The horrifying case of the killing and burning of a young Christian couple, Shama and Sajjad, by a mob in a village in Kasur could become a test case for the government to demonstrate — for once — its commitment to the rule of law in incidents where the vulnerable are attacked.
For the first time, the state has become a petitioner in the case and appointed a minister, Kamran Michael, to be the focal person on the case.
However, we cannot hold our breath expecting justice to be miraculously delivered. Going by past instances, it is members of minority communities who are persecuted — and prosecuted — while perpetrators are set free. The administration and the judiciary are responsible for this unjust state of affairs.
Meanwhile, the family of Shama has already rejected the government’s decision and has decided to be plaintiffs themselves, demonstrating a lack of trust in the government.
The greatest challenge in the current situation is one of impunity. Since the addition of Sections B and C to PPC 295 (commonly known as blasphemy laws) by the government of Gen Ziaul Haq in 1986, over 60 people have been killed — either by enraged mobs or individuals (including policemen) in prisons.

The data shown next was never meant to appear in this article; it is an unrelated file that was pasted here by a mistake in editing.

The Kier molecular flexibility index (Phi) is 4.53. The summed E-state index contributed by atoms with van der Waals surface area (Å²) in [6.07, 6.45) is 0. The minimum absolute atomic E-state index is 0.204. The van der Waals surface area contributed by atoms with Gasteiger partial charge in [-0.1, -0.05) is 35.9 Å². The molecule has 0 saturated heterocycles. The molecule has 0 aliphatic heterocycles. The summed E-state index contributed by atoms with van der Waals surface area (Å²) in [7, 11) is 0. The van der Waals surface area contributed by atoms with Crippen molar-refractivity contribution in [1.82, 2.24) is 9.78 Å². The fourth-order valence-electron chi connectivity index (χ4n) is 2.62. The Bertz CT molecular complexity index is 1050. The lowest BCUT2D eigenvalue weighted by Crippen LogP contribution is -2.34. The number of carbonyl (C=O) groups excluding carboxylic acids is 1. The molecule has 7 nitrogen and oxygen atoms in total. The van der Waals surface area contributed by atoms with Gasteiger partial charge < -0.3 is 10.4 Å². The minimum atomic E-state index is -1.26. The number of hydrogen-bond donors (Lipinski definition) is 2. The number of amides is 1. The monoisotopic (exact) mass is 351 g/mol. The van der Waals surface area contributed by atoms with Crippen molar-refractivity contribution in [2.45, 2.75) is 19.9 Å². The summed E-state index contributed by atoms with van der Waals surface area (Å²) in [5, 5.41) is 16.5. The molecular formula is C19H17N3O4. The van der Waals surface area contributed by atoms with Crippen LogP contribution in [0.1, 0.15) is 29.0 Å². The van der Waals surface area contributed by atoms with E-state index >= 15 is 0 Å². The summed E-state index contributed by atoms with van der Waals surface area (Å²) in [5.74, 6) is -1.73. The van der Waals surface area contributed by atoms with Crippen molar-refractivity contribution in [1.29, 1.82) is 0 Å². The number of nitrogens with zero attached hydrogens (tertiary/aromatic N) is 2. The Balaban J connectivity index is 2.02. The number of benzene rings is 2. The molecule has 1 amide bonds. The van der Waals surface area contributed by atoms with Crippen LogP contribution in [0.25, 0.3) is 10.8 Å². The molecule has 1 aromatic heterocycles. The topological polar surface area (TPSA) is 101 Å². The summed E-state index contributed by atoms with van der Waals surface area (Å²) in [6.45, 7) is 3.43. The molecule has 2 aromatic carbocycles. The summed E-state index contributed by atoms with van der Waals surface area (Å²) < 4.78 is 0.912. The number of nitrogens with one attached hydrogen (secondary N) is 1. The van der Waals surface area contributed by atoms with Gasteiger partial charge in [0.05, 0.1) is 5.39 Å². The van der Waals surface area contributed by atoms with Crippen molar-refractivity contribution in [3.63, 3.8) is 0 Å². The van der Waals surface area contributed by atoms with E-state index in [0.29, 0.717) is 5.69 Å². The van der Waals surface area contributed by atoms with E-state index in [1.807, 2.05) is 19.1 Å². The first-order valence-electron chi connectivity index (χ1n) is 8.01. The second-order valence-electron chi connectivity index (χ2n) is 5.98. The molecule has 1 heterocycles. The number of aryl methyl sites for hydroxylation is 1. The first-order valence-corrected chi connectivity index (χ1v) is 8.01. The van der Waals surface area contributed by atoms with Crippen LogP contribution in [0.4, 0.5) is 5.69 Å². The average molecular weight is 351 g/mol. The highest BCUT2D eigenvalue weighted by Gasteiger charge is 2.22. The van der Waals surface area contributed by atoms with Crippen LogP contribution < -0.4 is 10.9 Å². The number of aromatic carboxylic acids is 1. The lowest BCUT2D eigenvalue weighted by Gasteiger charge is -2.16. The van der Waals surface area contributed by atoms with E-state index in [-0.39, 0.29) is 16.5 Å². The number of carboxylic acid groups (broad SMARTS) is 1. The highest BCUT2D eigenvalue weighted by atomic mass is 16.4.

Since the killing of Punjab governor Salmaan Taseer, calls for the repeal of blasphemy laws have died.
The first case to come to public attention was that of Naimat Ahmar in 1992, a 45-year-old Christian school teacher in Faisalabad who was stabbed to death by a student. According to subsequent reports, he was targeted for refusing to be transferred to another town; his position in the government school was desired by a Muslim teacher. Following wall chalking accusing Ahmar of blasphemy, a 20-year-old student, Farooq, killed him.
Since then the toll has risen. Manzoor Masih, accused of blasphemy, was killed at a bus stop in Lahore in April 1994. A deeply religious man and homeopathic doctor, Farooq, was lynched and burnt to death in Gujranwala in 1994. Samuel Masih was killed by a policeman assigned to guard him in hospital in 2003.
In April 2008, a factory worker in Karachi, Jagdish Kumar, was lynched by fellow workers. And so the list goes on.
Whether it’s a matter of targeting an individual or a community, personal enmity or an eye on property has almost always been a factor. Shantinagar in 1997, Gojra in 2009 and Joseph Colony (Lahore), and Francis Colony (Gujranwala) in 2013 are examples where crowds have been instigated to attack entire neighbourhoods of Christians allegedly by property grabbers. In July this year, four members of the Ahmadi community were killed in Gujranwala when their home was attacked by a mob on the pretext of a member having committed blasphemy.
In all the above cases, no one was convicted. The course of ‘justice’ in each case reveals the painful reality that non-Muslims cannot place hope in either the administrative or legal system. Credibility is stretched when in each case, we are informed that the Christian community, after incurring deaths and damage to property, has ‘forgiven’ the perpetrators — the Muslim majority.